Another key area that Vazquez looks to address is the aspect of mental health and having increased awareness and capabilities to better serve everyone.

“We have to ensure that we have support and services for our staff and students in the area of mental health. We have been aggressive in our approach to adding personnel and resources,” she says. “Every one of our middle and high schools has been allocated a social worker and we are looking to increase the number of social workers at our elementary schools [as well]. We are also working to increase the number of mental health counselors through the funding we received from the Elementary and Secondary School Emergency Relief Fund.

“These supports will help us to provide more of the life skills, social and emotional support that is needed for our staff to be able to do the very best job in delivering and supporting a structure for our children.”

Graduation Rate
HIGH SCHOOL GRADUATION RATE %
Colonial Creek High School 99
Cypress Creek High School 99
East River High School 99
Edgewater High School 99
Freedom High School 99
Lake Nona High School 99
Ocoee High School 99
Oviedo High School 99
Timber Creek High School 99
Wekiva High School 99
Winter Park High School 99
Apopka High School 98
Boone High School 98
Dr. Phillips High School 98
Evans High School 98
Hagerty High School 98
Lake Howell High School 98
Oak Ridge High School 98
Olympia High School 98
University High School 98
Windermere High School 98
Lake Mary High School 97
Lyman High School 97
West Orange High School 97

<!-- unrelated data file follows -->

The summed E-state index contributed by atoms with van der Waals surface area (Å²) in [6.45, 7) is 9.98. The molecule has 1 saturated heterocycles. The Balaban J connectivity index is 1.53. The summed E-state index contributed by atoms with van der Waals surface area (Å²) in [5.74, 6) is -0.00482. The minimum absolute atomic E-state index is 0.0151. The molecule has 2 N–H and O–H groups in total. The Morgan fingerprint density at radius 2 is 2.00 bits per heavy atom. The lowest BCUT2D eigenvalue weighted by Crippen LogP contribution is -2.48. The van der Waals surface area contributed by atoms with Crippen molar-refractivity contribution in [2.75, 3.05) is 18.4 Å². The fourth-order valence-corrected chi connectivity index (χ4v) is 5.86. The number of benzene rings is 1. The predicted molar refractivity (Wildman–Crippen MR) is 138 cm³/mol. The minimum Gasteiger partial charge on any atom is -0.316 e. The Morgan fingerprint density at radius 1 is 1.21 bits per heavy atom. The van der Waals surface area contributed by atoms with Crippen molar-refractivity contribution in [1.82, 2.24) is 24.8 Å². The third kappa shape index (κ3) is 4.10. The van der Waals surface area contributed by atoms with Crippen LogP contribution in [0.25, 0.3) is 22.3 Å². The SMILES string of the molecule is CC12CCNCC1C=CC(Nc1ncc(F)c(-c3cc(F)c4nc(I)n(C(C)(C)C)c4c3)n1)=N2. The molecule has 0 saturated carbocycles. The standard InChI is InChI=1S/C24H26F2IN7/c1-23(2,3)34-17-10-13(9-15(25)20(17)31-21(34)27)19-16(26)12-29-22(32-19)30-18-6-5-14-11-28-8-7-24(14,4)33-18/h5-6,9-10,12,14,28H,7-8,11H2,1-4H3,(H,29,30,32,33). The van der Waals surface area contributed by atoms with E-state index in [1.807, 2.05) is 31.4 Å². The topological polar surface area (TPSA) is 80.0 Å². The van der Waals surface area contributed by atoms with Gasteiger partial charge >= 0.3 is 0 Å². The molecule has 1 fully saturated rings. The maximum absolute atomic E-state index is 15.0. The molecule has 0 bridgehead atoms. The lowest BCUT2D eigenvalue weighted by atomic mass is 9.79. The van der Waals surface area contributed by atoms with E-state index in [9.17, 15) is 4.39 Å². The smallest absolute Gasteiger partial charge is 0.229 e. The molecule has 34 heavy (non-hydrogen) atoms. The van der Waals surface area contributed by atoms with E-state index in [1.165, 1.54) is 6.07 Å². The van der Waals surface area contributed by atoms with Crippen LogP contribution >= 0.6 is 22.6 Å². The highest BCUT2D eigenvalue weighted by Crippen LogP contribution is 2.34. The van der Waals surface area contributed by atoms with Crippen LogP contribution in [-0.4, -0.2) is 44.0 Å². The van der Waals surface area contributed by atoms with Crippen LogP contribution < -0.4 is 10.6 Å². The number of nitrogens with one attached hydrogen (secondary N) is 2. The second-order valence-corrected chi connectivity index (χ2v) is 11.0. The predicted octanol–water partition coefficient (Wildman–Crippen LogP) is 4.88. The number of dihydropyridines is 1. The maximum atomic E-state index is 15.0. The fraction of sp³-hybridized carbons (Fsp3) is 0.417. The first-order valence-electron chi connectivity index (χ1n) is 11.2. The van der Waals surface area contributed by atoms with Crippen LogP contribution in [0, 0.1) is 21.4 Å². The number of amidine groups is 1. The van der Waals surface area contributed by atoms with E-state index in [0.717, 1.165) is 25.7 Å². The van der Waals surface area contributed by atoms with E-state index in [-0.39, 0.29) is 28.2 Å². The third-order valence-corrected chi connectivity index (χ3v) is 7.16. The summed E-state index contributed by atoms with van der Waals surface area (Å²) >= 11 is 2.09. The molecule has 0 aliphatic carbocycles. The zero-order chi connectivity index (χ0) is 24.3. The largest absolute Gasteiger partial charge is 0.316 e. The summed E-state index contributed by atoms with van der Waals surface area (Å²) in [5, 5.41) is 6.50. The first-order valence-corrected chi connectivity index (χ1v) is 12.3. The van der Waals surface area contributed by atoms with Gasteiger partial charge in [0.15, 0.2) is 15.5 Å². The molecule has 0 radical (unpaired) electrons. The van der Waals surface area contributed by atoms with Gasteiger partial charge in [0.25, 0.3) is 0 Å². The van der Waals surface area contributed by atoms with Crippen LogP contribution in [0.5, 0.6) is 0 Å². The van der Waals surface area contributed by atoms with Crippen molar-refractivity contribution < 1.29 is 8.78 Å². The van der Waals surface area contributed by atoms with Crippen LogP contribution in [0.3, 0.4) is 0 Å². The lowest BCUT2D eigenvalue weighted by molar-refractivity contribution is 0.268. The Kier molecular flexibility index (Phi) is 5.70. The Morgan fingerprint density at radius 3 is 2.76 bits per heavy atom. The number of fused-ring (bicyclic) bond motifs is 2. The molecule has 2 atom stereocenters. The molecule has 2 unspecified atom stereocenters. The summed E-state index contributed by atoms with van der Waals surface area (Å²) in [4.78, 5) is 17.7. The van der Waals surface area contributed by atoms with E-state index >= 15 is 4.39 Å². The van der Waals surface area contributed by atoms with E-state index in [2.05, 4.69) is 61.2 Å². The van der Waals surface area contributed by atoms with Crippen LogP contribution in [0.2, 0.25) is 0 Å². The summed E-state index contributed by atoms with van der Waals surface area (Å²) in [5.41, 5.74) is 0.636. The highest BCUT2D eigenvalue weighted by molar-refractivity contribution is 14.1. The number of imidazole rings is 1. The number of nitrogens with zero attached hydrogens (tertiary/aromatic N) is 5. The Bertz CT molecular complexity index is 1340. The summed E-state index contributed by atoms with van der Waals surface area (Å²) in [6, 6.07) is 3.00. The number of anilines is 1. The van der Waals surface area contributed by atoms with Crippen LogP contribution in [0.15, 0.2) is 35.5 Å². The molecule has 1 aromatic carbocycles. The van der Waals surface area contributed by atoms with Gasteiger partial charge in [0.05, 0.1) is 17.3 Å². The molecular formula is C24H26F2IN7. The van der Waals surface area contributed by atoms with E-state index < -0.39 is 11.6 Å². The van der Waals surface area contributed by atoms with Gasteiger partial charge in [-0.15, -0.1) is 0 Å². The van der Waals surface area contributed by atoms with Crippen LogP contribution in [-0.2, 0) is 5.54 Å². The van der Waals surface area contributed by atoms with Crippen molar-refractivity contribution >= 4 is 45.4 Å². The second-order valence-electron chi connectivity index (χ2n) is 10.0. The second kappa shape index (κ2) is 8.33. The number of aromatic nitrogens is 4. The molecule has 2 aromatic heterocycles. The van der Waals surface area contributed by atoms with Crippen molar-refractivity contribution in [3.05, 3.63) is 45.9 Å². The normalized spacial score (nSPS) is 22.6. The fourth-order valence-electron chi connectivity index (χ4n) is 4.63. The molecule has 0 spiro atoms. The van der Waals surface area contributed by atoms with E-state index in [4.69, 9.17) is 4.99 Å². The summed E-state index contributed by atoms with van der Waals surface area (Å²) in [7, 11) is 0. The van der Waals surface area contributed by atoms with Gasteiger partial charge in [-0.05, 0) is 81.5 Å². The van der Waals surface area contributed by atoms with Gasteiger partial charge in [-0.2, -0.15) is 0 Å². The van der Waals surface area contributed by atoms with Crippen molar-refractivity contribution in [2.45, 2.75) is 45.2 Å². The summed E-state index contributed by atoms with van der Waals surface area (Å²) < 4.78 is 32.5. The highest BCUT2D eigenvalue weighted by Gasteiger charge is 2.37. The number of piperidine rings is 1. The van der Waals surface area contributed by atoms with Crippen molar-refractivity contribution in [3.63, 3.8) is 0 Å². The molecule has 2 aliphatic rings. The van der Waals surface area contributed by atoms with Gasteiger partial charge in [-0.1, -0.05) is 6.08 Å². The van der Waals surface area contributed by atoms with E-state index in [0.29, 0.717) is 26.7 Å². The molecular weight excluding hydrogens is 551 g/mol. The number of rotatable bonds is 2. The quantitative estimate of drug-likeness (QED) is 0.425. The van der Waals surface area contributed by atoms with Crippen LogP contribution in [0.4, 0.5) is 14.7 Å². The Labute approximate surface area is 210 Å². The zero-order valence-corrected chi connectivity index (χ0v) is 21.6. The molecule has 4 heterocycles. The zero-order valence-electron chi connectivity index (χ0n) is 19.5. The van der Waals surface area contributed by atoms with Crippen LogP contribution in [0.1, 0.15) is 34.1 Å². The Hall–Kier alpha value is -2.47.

Winter Springs High School 97
Jones High School 95
Lake Brantley High School 95
Celebration High School 94
Seminole High School 91

 

Average SAT Scores
HIGH SCHOOL AVERAGE SAT SCORE
Hagerty High School 1124
Winter Park High School 1071
Timber Creek High School 1062
Oviedo High School 1057
Windermere High School 1039
Lyman High School 1023
Seminole High School 1021
Lake Nona High School 1019
West Orange High School 1019
Lake Mary High School 1017
Winter Springs High School 1009
Boone High School 1008
Lake Brantley High School 1007
Olympia High School 1003
University High School 988
Lake Howell High School 979
Dr. Phillips High School 976
Cypress Creek High School 973
Edgewater High School 969
Freedom High School 961
Celebration High School 959
East River High School 951
Apopka High School 944
Ocoee High School 913
Wekiva High School 886
Colonial High School 865
Oak Ridge High School 857
Evans High School 853
Jones High School 822

 

Senior Class Size
HIGH SCHOOL SENIOR CLASS SIZE
Windermere High School 1,104
Freedom High School 916
Lake Nona High School 858
Timber Creek High School 856
Apopka High School 842
Seminole High School 816
Dr. Phillips High School 815
Winter Park High School 796
Cypress Creek High School 759
Colonial High School 732
Boone High School 702
Olympia High School 692
Celebration High School 678
University High School 635
Lake Mary High School 622
West Orange High School 613
Hagerty High School 575
Lake Brantley High School 564
Evans High School 545
Ocoee High School 543
Oviedo High School 536
Oak Ridge High School 523
Wekiva High School 489
East River High School 459
Winter Springs High School 444
Edgewater High School 430
Lyman High School 427
Lake Howell High School 420
Jones High School 341

 

With the new school year right around the corner, we are taking our annual look at how the area’s public high schools measure up in key areas. Gleaning information from the Florida Department of Education, we were able to gather key data in areas like average SAT scores, graduation rates and senior class sizes. Furthermore, […]Read More